All Neon Like
|"All Neon Like"|
|Song by Björk|
|from the album Homogenic|
|Label||One Little Indian|
Background and development
and I weave
the marvellous web
the larva surrounds me
so I can sleep
I'm asking for help
the luminous beam
to feed me
while I sleep
—Björk, July 1996
Snippets of the lyrics from "All Neon Like" were first released in the form of a poem entitled Techno Prayer, which Björk published in the July, 1996 edition of Details magazine. It featured thematic ideas that she would later explore in her 2001 studio album Vespertine, such as cocooning and thread-weaving. Björk confirmed the production and title of the track in an AOL chat interview in early 1997.
The song's production is a collaborative effort between Björk and LFO's Mark Bell, who was credited for the majority of the album's production. Björk had wanted Mark Bell to contribute to her albums Debut and Post, but he was only available for Homogenic. Like the rest of the album, it was recorded at El Cortijo Studios in Málaga, Spain.
With a length of five minutes and 55 seconds, "All Neon Like" is the album's longest track. It has been described as "spacey new age", and "ambient-jungle." For Entertainment Weekly's David Browne, Björk "sings along with the amelodic ambient and drum-and-bass rhythms, trying to do with techno what vocalese singers did with bebop nearly 50 years ago." According to AllMusic's Heather Phares, "All Neon Like" is an example of Homogenic's "soothing fare" tracks, which are alternated with "dark, uncompromising songs" like "Hunter." It features "a descending five-note synth figure [which] repeats against a subtly moving, starry-toned orchestral backdrop—gaining, losing, and regaining its bright prominence in the mix." The base of much of the track, especially the verses, is formed by the "hollow, sustained chimes" of the glass harmonica, played by Alasdair Malloy. These "wavering bell tones" are first heard at roughly the 0:29 mark. According to poet and frequent Björk collaborator Sjón, "it's a soundscape that pulsates and breathes like a living organism. It's [sic] heartbeat of a rhythm rises and gets closer to you as the song progresses."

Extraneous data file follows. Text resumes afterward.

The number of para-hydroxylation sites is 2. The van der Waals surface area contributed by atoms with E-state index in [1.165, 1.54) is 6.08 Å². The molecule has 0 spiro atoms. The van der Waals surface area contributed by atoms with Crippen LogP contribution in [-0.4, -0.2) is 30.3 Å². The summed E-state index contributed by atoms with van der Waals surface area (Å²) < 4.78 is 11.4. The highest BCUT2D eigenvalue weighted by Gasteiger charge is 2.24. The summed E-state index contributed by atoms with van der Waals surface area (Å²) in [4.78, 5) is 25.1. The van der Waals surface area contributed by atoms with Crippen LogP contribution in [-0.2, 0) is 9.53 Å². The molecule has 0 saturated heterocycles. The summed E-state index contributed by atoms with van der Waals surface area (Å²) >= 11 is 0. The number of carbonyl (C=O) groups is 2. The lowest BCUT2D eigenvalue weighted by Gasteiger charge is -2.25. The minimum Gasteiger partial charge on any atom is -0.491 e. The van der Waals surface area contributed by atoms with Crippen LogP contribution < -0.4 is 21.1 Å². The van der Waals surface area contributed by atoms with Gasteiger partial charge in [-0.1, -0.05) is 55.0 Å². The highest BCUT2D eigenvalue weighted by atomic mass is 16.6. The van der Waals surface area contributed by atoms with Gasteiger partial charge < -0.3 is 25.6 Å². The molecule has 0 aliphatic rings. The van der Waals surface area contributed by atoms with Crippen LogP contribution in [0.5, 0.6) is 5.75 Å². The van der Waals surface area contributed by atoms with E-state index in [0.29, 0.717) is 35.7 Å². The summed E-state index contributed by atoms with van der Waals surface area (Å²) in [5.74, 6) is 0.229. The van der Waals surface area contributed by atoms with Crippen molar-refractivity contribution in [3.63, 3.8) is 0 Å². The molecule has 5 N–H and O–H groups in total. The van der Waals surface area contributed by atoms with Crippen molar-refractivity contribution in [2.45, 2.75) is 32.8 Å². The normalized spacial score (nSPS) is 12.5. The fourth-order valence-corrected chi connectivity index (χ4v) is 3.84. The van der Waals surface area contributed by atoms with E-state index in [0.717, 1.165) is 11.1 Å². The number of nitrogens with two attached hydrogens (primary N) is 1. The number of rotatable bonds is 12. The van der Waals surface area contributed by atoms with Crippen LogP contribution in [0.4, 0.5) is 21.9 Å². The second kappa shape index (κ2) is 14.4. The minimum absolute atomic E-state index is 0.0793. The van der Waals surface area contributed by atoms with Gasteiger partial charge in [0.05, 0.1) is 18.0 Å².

Like various songs of the Homogenic sessions, including "So Broken", the subject matter of "All Neon Like" deals with suffering. Its lyrics "tell of a 'healing' that's made possible by some sort of a cyberspatial connection," and threads that "reach out to someone who's trapped in a cocoon of emotional/physical pain." Björk sings in the second-person, taking the position of a "healer". As she "feeds the 'sick' through the threads, he gains strength to start living again." According to Sia Michel of The New York Times, Björk "compares the creative process to a spider weaving a web made of glow-in-the-dark neon thread." Björk sings: "I'll cut a slit open/ And the luminous beam/ Feeds you honey!" This stanza demonstrates one element of her style, where she takes liberties with the English language for added effect. She "memorably furnishes the song's most emphatic word ('luminous') with an extra syllable: 'lou-min-NEE-ous.'" Björk's deliberate mispronunciation, which Gina Arnold dubbed "lingua-scat," can also be noted when she sings the words "nourish" and "foetus-style".
"All Neon Like" has been met with acclaim from music critics. Spin's James Hunter wrote "hearing 'All Neon Like' is like being wordlessly ushered into a hypnotically proportioned room." Heather Phares of AllMusic described it as "gently percolating." In the Homogenic review for Pitchfork Media's Top 100 Albums of the 1990s, Dominique Leone thought the song was an example of "the album's compassionate, slightly off-center romanticism." In her album review for The New York Times, Sia Michel called it "gorgeous", and a track that "[imagines] a world in which Mother Nature rules supreme but technology enhances its beauty."
Björk presented this song and three others off the then-unreleased Homogenic album at the Tibetan Freedom Concert on June 6, 1997. "All Neon Like" opened the set, with Björk "[reaching] out to her audience, empathising and singing 'Don't get angry with yourself - I'll heal you.'" She performed with Mark Bell, who was raised at the rear of the stage surrounded by keyboards and sequencers, and with the Icelandic String Octet, conducted by Eumir Deodato, at one side of the stage. She wore a pink dress designed by Hussein Chalayan, which she would later wear in the video for "Bachelorette" and other photoshoots. That July, Björk performed the whole album for a press conference and presentation concert at the Old Truman Building, an old beer factory in London, wearing the same outfit.
The song was also performed during the Homogenic Promotional Tour, which took place from August 31 to September 10, 1997; and was part of the set list of the Homogenic Tour which Björk embarked upon with Mark Bell and the Icelandic String Octet from late 1997 to early 1999. A performance of "All Neon Like" at the Cambridge Corn Exchange during the tour was included in the video release Live in Cambridge (2001). Björk's August 1998 performance of the song in Spain was released in Homogenic Live, a live album of the tour included in the box set Live Box (2003).
Björk did not perform the song live for nearly 16 years, until it was included in the setlist of her last tour in support of her 2015 album, Vulnicura.
In 1999, American jazz saxophonist Greg Osby covered the song, placing it on his 2002 album Inner Circle. Backed by pianist Jason Moran, bassist Tarus Mateen, and drummer Eric Harland, in this "mid-tempo burner," Osby soloes for just about the entirety of the track.
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